Work on restoring the Foyer and bars of the former Theatre was finished by 2014, as can be seen in the image above right, but the intention for the building to house an entertainment complex consisting of bars, restaurants, cafes and 26 flats doesn't yet seem to have been fully realised.

For a great deal more information on the Theatre Royal, Chatham, with many images, past and present, you may like to visit Graham White's Website on the history of the Theatre Royal here.

 

The Gaiety Music Hall, 49, High Street, Chatham

Later - The Empire Theatre

The Gaiety Music Hall was situated on the High Street in Chatham and opened on Monday the 1st of September 1890. Building work began on the Theatre in March of the previous year and the Theatre was constructed in 6 months, which was quite normal for the period. The Gaiety Music Hall was designed by George Friend from Maidstone in Kent.

The ERA reported on the newly opened Music Hall in their 6th of September 1890 edition saying:- 'The new Gaiety Music Hall, Chatham, was opened on Monday. It was commenced in March, 1889, and has been built from plans by Mr Geo. Friend, of Maidstone. It is in the High-street of Chatham, and extends back to the river Medway, the depth from back to front being 156ft.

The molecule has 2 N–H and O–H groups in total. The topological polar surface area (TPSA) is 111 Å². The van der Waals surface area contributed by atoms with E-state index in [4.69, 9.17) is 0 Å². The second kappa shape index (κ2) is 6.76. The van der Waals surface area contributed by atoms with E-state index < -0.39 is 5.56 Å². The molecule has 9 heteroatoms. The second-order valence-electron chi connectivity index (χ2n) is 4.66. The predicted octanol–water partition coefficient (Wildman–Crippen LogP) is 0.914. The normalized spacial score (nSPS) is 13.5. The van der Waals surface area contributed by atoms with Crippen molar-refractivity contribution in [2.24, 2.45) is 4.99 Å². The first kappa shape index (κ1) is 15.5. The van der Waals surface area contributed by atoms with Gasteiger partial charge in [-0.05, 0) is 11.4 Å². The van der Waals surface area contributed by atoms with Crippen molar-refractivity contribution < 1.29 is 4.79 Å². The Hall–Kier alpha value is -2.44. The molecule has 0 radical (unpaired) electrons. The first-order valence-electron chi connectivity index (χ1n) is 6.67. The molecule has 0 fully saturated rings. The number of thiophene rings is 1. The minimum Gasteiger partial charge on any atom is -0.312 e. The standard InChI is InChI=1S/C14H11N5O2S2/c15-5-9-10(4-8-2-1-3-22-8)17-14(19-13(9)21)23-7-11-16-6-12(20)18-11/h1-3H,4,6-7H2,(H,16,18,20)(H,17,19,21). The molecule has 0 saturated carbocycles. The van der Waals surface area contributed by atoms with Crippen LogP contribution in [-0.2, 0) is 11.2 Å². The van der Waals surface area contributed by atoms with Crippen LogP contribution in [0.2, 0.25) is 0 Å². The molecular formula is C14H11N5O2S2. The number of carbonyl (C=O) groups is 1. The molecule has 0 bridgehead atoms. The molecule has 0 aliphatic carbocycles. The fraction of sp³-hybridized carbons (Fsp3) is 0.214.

The building has a double entrance from the High-street for the stalls and dress circle, the stalls being on the street level. The gallery has a separate approach, down a side road leading to the river.

The stage is well adapted to the purposes for which it is intended. Its dimensions are 42ft. by 22ft. ; beneath are dressing-rooms, conveniently arranged and well lighted and ventilated. Ample means of egress are provided in case of fire or panic, all the doors opening outward, and being fitted with special fastenings.

There are two large stage boxes, and one large box over same on either side of the dress circle. On the dress circle there is a retiring-room where tea and coffee and other refreshments can be supplied, and over the stage there is another large room for similar purposes.